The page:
Record type: Article

Abstract

Seaweed and seagrass communities in the northeast Atlantic have been profoundly impacted by humans, and the rate of change is accelerating rapidly due to runaway CO2 emissions and mounting pressures on coastlines associated with human population growth and increased consumption of finite resources. Here, we predict how rapid warming and acidification are likely to affect benthic flora and coastal ecosystems of the northeast Atlantic in this century, based on global evidence from the literature as interpreted by the collective knowledge of the authorship. We predict that warming will kill off kelp forests in the south and that ocean acidification will remove maerl habitat in the north. Seagrasses will proliferate, and associated epiphytes switch from calcified algae to diatoms and filamentous species. Invasive species will thrive in niches liberated by loss of native species and spread via exponential development of artificial marine structures. Combined impacts of seawater warming, ocean acidification, and increased storminess may replace structurally diverse seaweed canopies, with associated calcified and noncalcified flora, with simple habitats dominated by noncalcified, turf-forming seaweeds.

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More information

Published date: July 2014
Keywords: Calcified algae, climate change, invasive species, macroalgae, microphytobenthos, seagrasses, volatile gases
Organisations: Ocean and Earth Science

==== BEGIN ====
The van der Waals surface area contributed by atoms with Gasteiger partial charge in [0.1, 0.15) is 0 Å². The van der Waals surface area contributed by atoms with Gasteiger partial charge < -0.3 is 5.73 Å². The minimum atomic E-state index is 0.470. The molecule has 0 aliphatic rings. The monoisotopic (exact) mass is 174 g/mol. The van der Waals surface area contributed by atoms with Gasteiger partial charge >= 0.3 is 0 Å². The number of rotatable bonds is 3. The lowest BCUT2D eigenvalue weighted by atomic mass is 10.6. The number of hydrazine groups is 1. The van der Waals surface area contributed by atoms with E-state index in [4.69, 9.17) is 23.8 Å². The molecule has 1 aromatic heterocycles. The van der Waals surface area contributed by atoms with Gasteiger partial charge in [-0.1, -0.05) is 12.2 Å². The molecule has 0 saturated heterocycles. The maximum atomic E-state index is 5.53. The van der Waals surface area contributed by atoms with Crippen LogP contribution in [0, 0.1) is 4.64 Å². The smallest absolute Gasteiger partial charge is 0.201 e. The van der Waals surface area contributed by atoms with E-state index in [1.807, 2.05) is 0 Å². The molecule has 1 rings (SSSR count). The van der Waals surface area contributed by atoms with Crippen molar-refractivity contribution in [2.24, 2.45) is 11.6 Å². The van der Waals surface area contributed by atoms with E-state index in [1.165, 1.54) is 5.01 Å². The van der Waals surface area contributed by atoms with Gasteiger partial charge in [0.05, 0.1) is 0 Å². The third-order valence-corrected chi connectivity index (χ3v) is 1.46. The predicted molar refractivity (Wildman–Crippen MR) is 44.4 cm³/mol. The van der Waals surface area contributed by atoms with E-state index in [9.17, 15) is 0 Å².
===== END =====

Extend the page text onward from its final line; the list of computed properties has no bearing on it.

Identifiers

Local EPrints ID: 366962
URI: http://eprints.soton.ac.uk/id/eprint/366962
PURE UUID: ab8e6fad-7bb6-48c1-84f1-7b65be66b09a

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Date deposited: 16 Jul 2014 09:19
Last modified: 16 Jul 2019 21:00

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Contributors

Author: Juliet Brodie
Author: Christopher J. Williamson
Author: Dan A. Smale
Author: Nicholas A. Kamenos
Author: Nova Mieszkowska
Author: Rui Santos
Author: Michael Cunliffe
Author: Michael Steinke
Author: Christopher Yesson
Author: Kathryn M. Anderson
Author: Valentina Asnaghi
Author: Colin Brownlee
Author: Heidi L. Burdett
Author: Michael T. Burrows
Author: Sinead Collins
Author: Penelope J. C. Donohue
Author: Ben Harvey
Author: Andrew Foggo
Author: Fanny Noisette
Author: Joana Nunes
Author: Federica Ragazzola
Author: John A. Raven
Author: Daniela N. Schmidt
Author: David Suggett
Author: Mirta Teichberg
Author: Jason M. Hall-Spencer